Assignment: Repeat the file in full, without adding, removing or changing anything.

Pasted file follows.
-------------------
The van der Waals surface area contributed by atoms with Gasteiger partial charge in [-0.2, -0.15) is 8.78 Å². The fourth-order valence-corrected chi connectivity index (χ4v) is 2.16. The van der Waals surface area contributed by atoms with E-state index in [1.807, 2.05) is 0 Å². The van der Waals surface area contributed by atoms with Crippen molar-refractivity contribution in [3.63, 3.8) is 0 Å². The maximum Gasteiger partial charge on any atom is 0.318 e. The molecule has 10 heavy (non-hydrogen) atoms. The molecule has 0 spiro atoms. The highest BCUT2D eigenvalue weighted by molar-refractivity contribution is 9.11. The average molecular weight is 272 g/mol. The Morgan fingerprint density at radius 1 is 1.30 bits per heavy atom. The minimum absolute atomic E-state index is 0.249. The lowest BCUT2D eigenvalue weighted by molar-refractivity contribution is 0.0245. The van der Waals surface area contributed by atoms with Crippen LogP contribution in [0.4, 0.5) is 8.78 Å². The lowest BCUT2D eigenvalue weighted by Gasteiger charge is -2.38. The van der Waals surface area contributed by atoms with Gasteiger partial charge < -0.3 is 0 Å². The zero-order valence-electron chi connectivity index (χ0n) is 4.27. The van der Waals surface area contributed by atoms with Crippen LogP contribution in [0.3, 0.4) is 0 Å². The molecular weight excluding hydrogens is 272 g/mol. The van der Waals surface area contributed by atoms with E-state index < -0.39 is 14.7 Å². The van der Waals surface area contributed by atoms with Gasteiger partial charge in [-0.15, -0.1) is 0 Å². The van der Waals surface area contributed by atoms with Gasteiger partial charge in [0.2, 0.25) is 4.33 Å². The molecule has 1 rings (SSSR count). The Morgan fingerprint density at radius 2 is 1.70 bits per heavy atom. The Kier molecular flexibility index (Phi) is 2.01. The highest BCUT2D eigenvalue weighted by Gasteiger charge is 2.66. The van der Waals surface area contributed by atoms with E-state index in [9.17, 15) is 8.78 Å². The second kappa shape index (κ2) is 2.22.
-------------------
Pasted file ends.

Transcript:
The van der Waals surface area contributed by atoms with Gasteiger partial charge in [-0.2, -0.15) is 8.78 Å². The fourth-order valence-corrected chi connectivity index (χ4v) is 2.16. The van der Waals surface area contributed by atoms with E-state index in [1.807, 2.05) is 0 Å². The van der Waals surface area contributed by atoms with Crippen molar-refractivity contribution in [3.63, 3.8) is 0 Å². The maximum Gasteiger partial charge on any atom is 0.318 e. The molecule has 10 heavy (non-hydrogen) atoms. The molecule has 0 spiro atoms. The highest BCUT2D eigenvalue weighted by molar-refractivity contribution is 9.11. The average molecular weight is 272 g/mol. The Morgan fingerprint density at radius 1 is 1.30 bits per heavy atom. The minimum absolute atomic E-state index is 0.249. The lowest BCUT2D eigenvalue weighted by molar-refractivity contribution is 0.0245. The van der Waals surface area contributed by atoms with Crippen LogP contribution in [0.4, 0.5) is 8.78 Å². The lowest BCUT2D eigenvalue weighted by Gasteiger charge is -2.38. The van der Waals surface area contributed by atoms with Gasteiger partial charge < -0.3 is 0 Å². The zero-order valence-electron chi connectivity index (χ0n) is 4.27. The van der Waals surface area contributed by atoms with Crippen LogP contribution in [0.3, 0.4) is 0 Å². The molecular weight excluding hydrogens is 272 g/mol. The van der Waals surface area contributed by atoms with E-state index < -0.39 is 14.7 Å². The van der Waals surface area contributed by atoms with Gasteiger partial charge in [-0.15, -0.1) is 0 Å². The van der Waals surface area contributed by atoms with Gasteiger partial charge in [0.2, 0.25) is 4.33 Å². The molecule has 1 rings (SSSR count). The Morgan fingerprint density at radius 2 is 1.70 bits per heavy atom. The Kier molecular flexibility index (Phi) is 2.01. The highest BCUT2D eigenvalue weighted by Gasteiger charge is 2.66. The van der Waals surface area contributed by atoms with E-state index in [9.17, 15) is 8.78 Å². The second kappa shape index (κ2) is 2.22.